On May 3, 2007, 3-year-old Madeleine McCann was put to bed alongside her twin siblings by her parents in their vacation apartment in the coastal town of Praia da Luz, Portugal. Since that night, she has yet to be seen again.
Over the last 10 years, speculation has loomed as to what happened to the young British girl. Madeleine's parents, Kate and Gerry McCann, were even suspected in their own daughter's disappearance, however they were both cleared of "arguido" — or person being questioned — status in July 2008.
"It's hard to describe how utterly despairing it was for us to be named arguido and to subsequently be portrayed in the media as suspects in our own daughter's disappearance," the couple said in a statement to the Telegraph in 2008. "It's been equally devastating to witness the detrimental effect this status has had on the search for Madeleine."
Just this week, a nanny who worked for the resort the family stayed at broke her 10-year silence to lend her support to the McCanns and reaffirm their innocence.
The unnamed nanny told the Daily Mirror that Kate "was crying, but almost in a catatonic state, and Gerry was very distressed." She added that Gerry scrambled to look for his daughter around the resort and in the adjoining parking lot. "That's the one thing I really remember from him, looking under the cars. I can't forget that." She added that she believed there was absolutely no way the parents could be responsible, "A, timings, and B, where it was, their reactions, the whole thing. Not a chance."
But the McCanns aren't the only theoretical suspects. Since 2007, as the Telegraph noted, every possible theory under the sun has been explored, including: "that Madeleine was abducted by a pedophile; that she was killed during a bungled burglary and her body dumped; that she was abducted by traffickers and sold to a childless couple; that she wandered out of the apartment and died in a tragic accident; and many more besides."
Unhappy with the Portuguese authorities' investigation, the McCanns instead turned to private investigators and police with Scotland Yard for help. In 2012, nearing the five-year anniversary of her disappearance, Detective Chief Inspector Andy Redwood with the Metropolitan police told the Guardian he believed Madeleine was abducted by a stranger, not by her parents, adding that there were 195 "investigative opportunities." But it's been five years since that statement, and the team has come up with little to no new evidence. Perhaps the sheer lack of facts in this case is what makes this coming Sunday Night special on Channel 7 about the young girl so intriguing.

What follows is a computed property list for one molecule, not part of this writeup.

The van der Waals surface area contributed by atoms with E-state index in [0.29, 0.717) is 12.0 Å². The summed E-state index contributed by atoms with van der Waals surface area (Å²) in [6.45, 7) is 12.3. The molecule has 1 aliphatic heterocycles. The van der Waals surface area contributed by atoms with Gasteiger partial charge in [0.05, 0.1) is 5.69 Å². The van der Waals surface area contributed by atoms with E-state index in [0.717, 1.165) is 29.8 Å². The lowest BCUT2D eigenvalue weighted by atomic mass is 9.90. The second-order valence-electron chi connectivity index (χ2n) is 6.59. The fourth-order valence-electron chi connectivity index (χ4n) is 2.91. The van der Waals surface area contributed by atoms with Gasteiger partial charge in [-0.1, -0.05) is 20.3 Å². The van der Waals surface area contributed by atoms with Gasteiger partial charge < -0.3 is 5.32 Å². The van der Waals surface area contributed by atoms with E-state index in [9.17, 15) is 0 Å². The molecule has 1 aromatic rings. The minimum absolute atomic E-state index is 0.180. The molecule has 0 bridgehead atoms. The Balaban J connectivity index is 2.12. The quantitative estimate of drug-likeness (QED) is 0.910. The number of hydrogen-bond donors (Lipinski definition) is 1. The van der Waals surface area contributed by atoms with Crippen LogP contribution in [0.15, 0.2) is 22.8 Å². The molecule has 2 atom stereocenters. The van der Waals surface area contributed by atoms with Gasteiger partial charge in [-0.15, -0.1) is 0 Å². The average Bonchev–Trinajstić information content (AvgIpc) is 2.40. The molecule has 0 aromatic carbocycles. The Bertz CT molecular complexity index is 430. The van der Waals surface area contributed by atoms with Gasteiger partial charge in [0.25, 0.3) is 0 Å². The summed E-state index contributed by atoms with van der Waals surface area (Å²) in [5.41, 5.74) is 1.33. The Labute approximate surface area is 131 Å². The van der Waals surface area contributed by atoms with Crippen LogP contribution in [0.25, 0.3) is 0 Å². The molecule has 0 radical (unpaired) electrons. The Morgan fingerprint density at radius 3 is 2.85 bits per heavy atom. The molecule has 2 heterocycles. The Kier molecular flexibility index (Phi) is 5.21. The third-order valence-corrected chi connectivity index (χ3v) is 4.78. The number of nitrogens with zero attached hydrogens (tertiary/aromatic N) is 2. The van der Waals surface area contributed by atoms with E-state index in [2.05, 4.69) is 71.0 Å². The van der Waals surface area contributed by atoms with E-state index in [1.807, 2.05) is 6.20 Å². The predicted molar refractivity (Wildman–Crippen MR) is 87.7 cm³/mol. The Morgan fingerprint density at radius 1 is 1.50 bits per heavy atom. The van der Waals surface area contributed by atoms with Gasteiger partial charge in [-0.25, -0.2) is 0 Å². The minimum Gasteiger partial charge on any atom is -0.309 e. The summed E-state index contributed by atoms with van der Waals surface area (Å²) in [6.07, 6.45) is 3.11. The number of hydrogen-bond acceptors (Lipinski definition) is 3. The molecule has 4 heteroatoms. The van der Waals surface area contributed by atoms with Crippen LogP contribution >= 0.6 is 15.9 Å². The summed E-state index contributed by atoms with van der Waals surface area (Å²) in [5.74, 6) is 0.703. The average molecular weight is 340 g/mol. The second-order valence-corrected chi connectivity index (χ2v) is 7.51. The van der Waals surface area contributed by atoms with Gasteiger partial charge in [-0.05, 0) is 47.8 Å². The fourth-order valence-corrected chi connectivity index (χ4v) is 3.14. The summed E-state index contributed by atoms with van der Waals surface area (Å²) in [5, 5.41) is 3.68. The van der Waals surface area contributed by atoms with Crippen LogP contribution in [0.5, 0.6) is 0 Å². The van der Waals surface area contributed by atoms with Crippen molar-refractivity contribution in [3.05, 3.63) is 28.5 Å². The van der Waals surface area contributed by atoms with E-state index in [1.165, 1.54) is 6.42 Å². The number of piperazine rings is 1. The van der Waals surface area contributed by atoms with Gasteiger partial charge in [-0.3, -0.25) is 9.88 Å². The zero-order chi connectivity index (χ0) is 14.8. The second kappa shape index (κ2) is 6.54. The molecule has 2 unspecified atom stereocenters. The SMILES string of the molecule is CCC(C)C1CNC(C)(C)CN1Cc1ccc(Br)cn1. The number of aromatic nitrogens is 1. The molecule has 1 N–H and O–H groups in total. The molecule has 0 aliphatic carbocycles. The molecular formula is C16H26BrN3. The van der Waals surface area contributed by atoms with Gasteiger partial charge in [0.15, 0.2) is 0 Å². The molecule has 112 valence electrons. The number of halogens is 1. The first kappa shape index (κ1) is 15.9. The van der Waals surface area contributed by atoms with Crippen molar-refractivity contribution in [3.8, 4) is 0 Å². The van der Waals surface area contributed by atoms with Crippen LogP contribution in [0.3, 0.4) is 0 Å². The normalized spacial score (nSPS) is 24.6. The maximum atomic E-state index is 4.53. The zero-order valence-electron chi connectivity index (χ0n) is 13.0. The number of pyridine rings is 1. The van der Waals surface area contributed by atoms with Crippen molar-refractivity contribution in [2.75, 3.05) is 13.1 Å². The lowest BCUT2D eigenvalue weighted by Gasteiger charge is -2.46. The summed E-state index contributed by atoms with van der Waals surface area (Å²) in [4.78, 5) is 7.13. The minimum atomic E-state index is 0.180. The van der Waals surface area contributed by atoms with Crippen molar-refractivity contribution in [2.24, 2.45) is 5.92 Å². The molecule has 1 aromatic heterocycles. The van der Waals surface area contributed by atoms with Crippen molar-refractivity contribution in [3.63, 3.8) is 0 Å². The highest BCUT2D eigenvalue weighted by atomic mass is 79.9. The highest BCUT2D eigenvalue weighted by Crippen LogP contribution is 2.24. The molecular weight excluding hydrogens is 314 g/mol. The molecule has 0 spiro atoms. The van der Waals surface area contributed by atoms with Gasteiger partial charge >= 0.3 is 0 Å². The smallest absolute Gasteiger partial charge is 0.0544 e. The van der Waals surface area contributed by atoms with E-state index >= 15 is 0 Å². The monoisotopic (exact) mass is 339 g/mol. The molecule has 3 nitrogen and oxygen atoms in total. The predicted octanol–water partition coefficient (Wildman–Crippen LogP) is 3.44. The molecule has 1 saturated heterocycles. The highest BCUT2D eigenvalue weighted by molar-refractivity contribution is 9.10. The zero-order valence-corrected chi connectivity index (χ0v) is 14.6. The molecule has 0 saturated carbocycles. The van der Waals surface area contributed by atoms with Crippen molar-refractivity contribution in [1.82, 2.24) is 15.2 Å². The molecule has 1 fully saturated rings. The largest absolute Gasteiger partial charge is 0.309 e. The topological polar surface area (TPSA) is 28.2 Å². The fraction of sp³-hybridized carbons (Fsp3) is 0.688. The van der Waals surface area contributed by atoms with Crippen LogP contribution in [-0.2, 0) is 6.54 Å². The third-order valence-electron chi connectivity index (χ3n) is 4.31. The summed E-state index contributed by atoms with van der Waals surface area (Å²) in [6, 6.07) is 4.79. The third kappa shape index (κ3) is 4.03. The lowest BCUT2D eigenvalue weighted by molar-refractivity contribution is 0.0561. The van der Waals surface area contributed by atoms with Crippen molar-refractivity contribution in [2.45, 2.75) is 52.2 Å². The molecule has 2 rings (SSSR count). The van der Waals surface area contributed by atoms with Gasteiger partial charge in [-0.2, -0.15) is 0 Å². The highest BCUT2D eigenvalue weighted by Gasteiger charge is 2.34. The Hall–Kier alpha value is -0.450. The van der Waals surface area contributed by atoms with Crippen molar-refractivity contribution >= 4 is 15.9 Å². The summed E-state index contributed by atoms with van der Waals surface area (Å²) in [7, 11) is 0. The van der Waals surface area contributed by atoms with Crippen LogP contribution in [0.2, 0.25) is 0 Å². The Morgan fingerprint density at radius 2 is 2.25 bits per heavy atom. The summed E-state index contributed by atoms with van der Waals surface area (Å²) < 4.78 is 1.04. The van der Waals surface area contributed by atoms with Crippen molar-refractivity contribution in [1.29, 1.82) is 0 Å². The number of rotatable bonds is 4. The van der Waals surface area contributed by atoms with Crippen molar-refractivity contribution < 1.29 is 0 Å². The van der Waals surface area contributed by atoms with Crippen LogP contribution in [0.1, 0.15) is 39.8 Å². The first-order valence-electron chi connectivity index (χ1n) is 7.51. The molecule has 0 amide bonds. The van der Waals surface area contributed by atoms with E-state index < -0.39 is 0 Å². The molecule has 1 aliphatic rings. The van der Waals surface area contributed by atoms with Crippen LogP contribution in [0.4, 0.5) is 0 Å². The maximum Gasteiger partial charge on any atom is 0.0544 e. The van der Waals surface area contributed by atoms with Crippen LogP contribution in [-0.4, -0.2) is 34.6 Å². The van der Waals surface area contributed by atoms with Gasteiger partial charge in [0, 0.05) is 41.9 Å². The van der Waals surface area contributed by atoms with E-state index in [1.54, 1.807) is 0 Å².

"To some, the McCann's were tragic victims. To others, they were negligent parents – or even worse, cold-blooded killers," Channel 7 teased of the special. "This Sunday, Rahni Sadler speaks to the experts at the heart of the mystery; the lead investigator, the forensic scientist, the criminal profiler." Sunday's show may also reveal more detail on a new potential lead discovered by British police.
In March 2017, it was announced that funding would soon run out for the investigation. But in a last breath of hope, detectives said they had identified an individual they wanted to question. According to the New Zealand Herald, the person in question was allegedly near the area when Madeleine went missing. Per a report in the newspaper Correio da Manha, as translated by the New Zealand Herald: "This new suspect is believed to be Portuguese and was apparently seen near the Ocean Club, where Kate and Gerry McCann were staying with their children when Madeleine disappeared. British police are understood to be preparing to question this new suspect."
Due to this possible new evidence, the detectives leading the case were given an extra 85,000 pounds sterling — which is roughly $108,000 — to extend their investigation through September 2017.
To date, NewsHub reported, 12 million pounds sterling — just over $15 million — has been spent on the investigation. Even with this extensive funding, the investigative team looking into Madeleine's disappearance was scaled down from 29 detectives to just four in December 2015. So far, not a single lead, sighting nor piece of evidence has resulted in any substantial breakthrough.